Researchers at the Massachusetts Institute of Technology (MIT) Picower Institute for Learning and Memory in the US have found that a gene commonly associated with schizophrenia is essential for normal brain development and the growth of new neurons. The finding was reported in the journal Cell and could help lead to new treatments for the disorder, which affects up to one per cent of adults worldwide and is characterised by hallucinations, delusions, paranoia and depression.
The team, led by Li-Huei Tsai, the Picower Professor of Neuroscience, has shown for the first time that a gene known as DISC1 (disrupted in schizophrenia1) directly inhibits an enzyme called GSK3B (glycogen synthase kinase 3 beta). For decades doctors have treated bipolar disorder using lithium chloride treatments that target this enzyme.
The DISC1 gene was first identified in the 1990s when scientists studied a large Scottish family with mental disorders. They found that many of the family members who developed psychiatric disorders carried a mutation in the gene.
In a series of studies Tsai and colleagues found that DISC1 regulates the balance between neural stem cell self renewal and turning into neurons. A defective gene affects this balance and can lead to compromised cognition and behavioural abnormalities.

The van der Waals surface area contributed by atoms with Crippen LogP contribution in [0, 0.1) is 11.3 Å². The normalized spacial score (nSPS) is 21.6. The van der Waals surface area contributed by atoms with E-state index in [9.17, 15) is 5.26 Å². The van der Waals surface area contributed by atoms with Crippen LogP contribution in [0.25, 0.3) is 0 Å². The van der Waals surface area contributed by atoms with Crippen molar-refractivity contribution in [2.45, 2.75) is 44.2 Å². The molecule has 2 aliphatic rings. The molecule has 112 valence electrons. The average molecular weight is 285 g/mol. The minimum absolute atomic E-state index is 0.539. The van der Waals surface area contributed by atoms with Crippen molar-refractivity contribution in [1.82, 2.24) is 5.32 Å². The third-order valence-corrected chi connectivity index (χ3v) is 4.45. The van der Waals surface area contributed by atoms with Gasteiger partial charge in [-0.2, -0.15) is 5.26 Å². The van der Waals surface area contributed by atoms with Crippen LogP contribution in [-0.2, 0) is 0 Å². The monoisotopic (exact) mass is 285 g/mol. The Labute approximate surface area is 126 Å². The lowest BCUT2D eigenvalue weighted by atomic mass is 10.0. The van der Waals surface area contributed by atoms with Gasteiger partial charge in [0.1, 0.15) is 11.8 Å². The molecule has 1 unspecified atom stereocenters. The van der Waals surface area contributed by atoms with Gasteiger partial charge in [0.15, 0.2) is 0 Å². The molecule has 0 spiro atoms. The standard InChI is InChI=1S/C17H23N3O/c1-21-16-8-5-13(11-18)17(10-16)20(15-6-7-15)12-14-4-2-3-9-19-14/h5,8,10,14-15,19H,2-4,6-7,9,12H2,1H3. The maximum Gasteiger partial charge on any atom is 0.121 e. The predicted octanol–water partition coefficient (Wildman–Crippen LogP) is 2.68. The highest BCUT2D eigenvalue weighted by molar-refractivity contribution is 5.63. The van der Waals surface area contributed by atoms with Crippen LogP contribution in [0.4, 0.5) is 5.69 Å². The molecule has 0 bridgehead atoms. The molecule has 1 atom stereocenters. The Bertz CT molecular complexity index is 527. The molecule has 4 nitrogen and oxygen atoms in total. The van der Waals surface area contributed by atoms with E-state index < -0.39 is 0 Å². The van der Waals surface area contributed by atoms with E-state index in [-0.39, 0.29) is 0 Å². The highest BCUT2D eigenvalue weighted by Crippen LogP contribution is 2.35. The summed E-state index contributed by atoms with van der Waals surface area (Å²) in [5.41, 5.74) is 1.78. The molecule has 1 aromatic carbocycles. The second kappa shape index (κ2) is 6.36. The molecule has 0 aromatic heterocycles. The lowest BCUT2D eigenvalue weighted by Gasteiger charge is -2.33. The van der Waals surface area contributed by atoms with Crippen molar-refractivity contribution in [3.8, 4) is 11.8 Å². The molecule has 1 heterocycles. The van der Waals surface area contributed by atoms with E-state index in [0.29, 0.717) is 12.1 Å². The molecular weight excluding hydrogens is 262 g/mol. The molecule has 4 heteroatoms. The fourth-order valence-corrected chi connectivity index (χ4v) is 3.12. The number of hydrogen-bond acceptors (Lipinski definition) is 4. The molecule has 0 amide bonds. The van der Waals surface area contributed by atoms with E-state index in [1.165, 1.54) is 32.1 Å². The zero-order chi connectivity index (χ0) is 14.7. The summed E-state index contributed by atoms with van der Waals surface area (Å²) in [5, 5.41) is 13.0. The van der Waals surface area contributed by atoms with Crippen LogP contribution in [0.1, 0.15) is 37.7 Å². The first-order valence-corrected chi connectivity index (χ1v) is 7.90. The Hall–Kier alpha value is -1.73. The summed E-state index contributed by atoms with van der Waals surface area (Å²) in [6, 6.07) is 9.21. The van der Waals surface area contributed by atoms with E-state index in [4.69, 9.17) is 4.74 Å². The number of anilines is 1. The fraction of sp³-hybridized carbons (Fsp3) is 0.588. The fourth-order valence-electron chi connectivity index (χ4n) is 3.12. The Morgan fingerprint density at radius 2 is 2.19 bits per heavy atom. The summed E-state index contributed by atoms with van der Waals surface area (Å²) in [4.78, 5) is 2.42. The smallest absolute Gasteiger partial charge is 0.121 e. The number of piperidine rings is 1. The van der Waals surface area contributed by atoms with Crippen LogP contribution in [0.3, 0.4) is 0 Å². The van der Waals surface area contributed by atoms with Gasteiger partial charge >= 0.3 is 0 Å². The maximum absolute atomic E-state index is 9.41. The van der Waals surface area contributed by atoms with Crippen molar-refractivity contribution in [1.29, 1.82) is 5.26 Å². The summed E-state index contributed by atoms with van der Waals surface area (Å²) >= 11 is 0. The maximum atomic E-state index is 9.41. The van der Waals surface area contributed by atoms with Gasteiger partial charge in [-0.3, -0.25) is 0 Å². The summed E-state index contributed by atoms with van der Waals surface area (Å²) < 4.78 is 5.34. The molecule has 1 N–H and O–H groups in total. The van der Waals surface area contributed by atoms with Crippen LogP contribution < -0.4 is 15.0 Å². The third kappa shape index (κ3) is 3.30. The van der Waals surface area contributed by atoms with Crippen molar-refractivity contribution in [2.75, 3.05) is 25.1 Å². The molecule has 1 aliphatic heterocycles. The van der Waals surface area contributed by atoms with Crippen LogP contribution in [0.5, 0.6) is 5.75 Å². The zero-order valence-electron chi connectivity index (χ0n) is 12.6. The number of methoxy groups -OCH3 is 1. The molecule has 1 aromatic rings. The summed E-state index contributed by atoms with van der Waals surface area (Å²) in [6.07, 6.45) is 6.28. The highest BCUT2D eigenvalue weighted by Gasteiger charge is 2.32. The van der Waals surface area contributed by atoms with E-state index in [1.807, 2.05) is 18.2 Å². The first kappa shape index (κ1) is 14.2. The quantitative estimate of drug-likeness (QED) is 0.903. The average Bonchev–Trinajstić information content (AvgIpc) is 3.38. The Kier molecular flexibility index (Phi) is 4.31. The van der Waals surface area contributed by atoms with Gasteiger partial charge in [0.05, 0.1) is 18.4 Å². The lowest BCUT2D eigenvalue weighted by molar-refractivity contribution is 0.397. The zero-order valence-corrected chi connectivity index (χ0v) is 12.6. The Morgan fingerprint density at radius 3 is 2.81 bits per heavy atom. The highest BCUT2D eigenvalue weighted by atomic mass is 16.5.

Tsai said: 'During brain development, a fine tuned mechanism regulates when neural stem cells divide and replenish their own population and when they turn into new neurons that will mature and grow appropriate connections with other neurons.'
The researchers found that the DISC1 gene is highly expressed in embryonic mice brain stem cells and also in the brain stem cells of adult mice. But when they inhibited the expression of DISC1, simulating what is occurring when someone carries a defective gene, it caused the stem cells to stop dividing and prematurely turn into newborn neurons.
In adult mice inhibition of DISC1 also produced behavioural side effects that were symptomatic of schizophrenia. For example the mice skittered around their cages, a behaviour which is often paralleled with mania in humans. These behavioural abnormalities were reversed when the DISC1 deficient mice were treated with a chemical inhibitor of GSK3B.
Tsai said that the findings are part of a larger picture of the genetic and developmental causes of psychological disorders. 'With this new knowledge of the DISC1-GSK3B interaction, one of the goals is to develop new drugs targeting schizophrenia, providing some hope that this devastating disease will be treated more effectively in the future,' she said.